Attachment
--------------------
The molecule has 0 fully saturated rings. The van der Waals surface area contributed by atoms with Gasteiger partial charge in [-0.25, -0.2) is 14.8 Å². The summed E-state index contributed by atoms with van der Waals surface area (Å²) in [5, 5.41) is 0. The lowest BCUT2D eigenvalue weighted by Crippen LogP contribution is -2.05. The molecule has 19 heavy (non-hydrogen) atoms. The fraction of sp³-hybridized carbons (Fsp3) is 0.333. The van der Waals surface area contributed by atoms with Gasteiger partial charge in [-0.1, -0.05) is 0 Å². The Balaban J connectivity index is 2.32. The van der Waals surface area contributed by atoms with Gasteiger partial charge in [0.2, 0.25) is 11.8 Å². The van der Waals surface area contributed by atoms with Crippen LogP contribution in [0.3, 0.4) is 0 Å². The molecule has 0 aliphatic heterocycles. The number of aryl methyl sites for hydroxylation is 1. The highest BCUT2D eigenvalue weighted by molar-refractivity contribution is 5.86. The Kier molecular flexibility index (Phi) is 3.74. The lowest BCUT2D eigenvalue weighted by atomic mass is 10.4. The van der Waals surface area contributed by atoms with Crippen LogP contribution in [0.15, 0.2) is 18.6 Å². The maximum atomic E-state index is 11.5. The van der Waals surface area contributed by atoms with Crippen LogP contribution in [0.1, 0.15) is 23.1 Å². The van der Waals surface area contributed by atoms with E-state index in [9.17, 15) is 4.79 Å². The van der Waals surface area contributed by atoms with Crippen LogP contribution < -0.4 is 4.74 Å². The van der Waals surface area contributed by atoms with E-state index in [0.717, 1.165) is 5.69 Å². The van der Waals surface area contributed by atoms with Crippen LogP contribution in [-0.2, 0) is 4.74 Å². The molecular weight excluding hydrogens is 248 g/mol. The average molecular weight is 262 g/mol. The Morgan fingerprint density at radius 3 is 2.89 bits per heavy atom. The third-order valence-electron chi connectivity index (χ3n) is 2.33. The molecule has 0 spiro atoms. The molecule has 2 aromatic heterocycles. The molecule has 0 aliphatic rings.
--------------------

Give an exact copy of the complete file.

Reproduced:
The molecule has 0 fully saturated rings. The van der Waals surface area contributed by atoms with Gasteiger partial charge in [-0.25, -0.2) is 14.8 Å². The summed E-state index contributed by atoms with van der Waals surface area (Å²) in [5, 5.41) is 0. The lowest BCUT2D eigenvalue weighted by Crippen LogP contribution is -2.05. The molecule has 19 heavy (non-hydrogen) atoms. The fraction of sp³-hybridized carbons (Fsp3) is 0.333. The van der Waals surface area contributed by atoms with Gasteiger partial charge in [-0.1, -0.05) is 0 Å². The Balaban J connectivity index is 2.32. The van der Waals surface area contributed by atoms with Gasteiger partial charge in [0.2, 0.25) is 11.8 Å². The van der Waals surface area contributed by atoms with Crippen LogP contribution in [0.3, 0.4) is 0 Å². The molecule has 0 aliphatic heterocycles. The number of aryl methyl sites for hydroxylation is 1. The highest BCUT2D eigenvalue weighted by molar-refractivity contribution is 5.86. The Kier molecular flexibility index (Phi) is 3.74. The lowest BCUT2D eigenvalue weighted by atomic mass is 10.4. The van der Waals surface area contributed by atoms with Crippen LogP contribution in [0.15, 0.2) is 18.6 Å². The maximum atomic E-state index is 11.5. The van der Waals surface area contributed by atoms with Crippen LogP contribution in [0.1, 0.15) is 23.1 Å². The van der Waals surface area contributed by atoms with E-state index in [9.17, 15) is 4.79 Å². The van der Waals surface area contributed by atoms with Crippen LogP contribution < -0.4 is 4.74 Å². The van der Waals surface area contributed by atoms with E-state index in [0.717, 1.165) is 5.69 Å². The van der Waals surface area contributed by atoms with Crippen LogP contribution in [-0.2, 0) is 4.74 Å². The molecular weight excluding hydrogens is 248 g/mol. The average molecular weight is 262 g/mol. The Morgan fingerprint density at radius 3 is 2.89 bits per heavy atom. The third-order valence-electron chi connectivity index (χ3n) is 2.33. The molecule has 0 spiro atoms. The molecule has 2 aromatic heterocycles. The molecule has 0 aliphatic rings.